|By Rupert Steiner, Daily Mail,
LondonMcClatchy-Tribune Regional News
Aug. 13, 2008 - It was a sprint to the finish for Holiday Inn owner InterContinental hotels as it raced to open seven hotels in Beijing in time for the Olympics.
The world's biggest hotel group said it was now hoping for gold from its new investments, as China sees a surge in visitors which is expected to continue beyond the huge event.
However, it is likely to miss its target of completing 125 hotels in China by the end of the year.
IHG's profits beat forecasts as the owner of Crowne Plaza and Staybridge Suites said it had so far managed to dodge the gathering economic downturn because its customer base has changed.
Out went the dollar-poor Americans from its upmarket InterContinental chain to make way for the oil-rich Arabs. It has also benefited from a change in the habits of cash strapped consumers who are taking more weekend breaks at its Holiday Inns in place of expensive two-week breaks.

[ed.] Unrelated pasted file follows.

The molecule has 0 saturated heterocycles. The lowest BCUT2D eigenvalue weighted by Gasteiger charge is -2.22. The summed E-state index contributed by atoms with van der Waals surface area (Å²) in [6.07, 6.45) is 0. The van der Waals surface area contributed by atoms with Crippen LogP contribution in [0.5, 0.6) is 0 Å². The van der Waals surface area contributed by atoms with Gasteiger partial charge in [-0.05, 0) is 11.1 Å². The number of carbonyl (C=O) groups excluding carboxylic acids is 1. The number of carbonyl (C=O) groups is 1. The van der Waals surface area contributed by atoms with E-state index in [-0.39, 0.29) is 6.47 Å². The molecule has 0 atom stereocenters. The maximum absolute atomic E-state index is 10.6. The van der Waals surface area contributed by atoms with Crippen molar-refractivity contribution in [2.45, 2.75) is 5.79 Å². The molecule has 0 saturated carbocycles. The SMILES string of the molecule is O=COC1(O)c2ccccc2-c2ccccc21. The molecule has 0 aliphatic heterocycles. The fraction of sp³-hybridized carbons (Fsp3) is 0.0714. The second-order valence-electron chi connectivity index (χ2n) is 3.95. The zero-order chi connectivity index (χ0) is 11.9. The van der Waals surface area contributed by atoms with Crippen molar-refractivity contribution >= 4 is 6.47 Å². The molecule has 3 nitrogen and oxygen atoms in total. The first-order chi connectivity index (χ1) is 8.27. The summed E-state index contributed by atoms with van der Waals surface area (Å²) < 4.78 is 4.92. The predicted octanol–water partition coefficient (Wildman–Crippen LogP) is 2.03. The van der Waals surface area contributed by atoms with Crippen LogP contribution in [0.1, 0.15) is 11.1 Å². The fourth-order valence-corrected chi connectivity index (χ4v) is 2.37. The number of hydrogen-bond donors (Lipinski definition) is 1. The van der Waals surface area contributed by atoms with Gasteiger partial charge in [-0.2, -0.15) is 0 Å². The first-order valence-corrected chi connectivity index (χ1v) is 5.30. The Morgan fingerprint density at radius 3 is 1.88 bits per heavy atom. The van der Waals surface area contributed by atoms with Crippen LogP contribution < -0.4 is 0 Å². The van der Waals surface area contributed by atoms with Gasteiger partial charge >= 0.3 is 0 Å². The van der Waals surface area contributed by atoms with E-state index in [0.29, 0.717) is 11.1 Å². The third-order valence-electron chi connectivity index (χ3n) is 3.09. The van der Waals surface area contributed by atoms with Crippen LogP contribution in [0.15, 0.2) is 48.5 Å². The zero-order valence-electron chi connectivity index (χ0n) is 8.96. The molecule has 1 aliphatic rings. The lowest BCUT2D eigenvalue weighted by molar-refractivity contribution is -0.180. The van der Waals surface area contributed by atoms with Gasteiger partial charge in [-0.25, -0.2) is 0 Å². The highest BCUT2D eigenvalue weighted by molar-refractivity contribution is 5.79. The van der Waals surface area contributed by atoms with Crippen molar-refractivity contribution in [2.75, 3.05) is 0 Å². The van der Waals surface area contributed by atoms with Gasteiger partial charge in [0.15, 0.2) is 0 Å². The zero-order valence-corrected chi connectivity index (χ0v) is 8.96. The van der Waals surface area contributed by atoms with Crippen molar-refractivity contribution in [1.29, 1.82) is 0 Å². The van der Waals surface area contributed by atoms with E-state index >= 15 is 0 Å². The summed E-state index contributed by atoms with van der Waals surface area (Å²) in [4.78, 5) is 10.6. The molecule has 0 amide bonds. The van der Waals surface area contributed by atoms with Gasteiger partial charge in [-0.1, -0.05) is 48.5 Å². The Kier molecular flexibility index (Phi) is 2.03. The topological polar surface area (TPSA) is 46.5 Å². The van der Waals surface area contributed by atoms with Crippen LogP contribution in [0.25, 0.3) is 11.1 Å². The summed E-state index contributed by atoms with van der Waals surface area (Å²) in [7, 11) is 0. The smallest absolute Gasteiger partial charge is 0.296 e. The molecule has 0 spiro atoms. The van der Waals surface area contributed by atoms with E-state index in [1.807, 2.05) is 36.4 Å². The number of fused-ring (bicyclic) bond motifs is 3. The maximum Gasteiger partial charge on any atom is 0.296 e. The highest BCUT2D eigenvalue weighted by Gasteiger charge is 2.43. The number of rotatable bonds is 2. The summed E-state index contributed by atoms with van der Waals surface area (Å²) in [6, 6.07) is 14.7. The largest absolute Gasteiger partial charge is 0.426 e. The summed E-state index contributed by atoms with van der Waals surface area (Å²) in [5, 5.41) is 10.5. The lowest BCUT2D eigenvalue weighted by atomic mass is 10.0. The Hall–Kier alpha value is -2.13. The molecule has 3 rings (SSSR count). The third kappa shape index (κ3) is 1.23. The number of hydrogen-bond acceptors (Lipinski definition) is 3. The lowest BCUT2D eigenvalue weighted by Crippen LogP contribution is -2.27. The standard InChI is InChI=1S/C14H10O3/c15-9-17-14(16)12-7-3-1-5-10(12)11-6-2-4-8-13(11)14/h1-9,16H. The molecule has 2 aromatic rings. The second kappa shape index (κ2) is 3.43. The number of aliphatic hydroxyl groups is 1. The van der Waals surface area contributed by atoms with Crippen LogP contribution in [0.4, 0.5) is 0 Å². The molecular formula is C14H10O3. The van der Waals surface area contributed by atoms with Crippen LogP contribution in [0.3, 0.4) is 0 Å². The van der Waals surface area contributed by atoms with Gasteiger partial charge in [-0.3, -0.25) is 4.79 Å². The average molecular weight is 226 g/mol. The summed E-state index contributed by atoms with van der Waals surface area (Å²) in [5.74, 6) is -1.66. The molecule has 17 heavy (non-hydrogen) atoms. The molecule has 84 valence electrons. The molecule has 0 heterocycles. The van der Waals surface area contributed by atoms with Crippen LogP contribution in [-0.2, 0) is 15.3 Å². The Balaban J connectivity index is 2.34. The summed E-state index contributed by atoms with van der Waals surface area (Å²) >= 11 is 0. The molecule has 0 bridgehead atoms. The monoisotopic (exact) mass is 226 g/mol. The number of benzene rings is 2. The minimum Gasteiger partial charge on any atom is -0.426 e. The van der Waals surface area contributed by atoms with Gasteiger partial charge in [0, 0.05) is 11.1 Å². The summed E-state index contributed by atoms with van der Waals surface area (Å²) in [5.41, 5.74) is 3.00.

The shares rallied 22p to 772 1/2p on the good news despite pre-tax profits falling £12.5m to £116m for the six months to 30 June because it sold a number of hotels. But operating profits were up almost 30pc to £142m.
Revenue per available room also grew, but at slower rate, rising 4pc compared with 7pc for the same period the previous year.
The company hit its three-year target of adding another 60,000 suites to its estate. But the the hotel giant is vulnerable to the unfolding economic crisis in the United States, with 70pc of its profit in America.
Chief executive Andy Cosslett said: "With gloomy newsflow out of the US you would expect to see revenue per room declining. While there is an overall softening in the market, we are still seeing growth.
"Over the last three years we have worked hard to strengthen the foundations of the business through investment. This is now helping us to outperform in times of economic uncertainty."
Analysts had been concerned that the credit crunch might stifle growth at the group which relies on property partners raising cash to buy hotel sites which it then leases to operate.
But Cosslett said the IHG's focus on medium-sized hotels means developers were able to secure loans from smaller banks less affected by the squeeze on debt.
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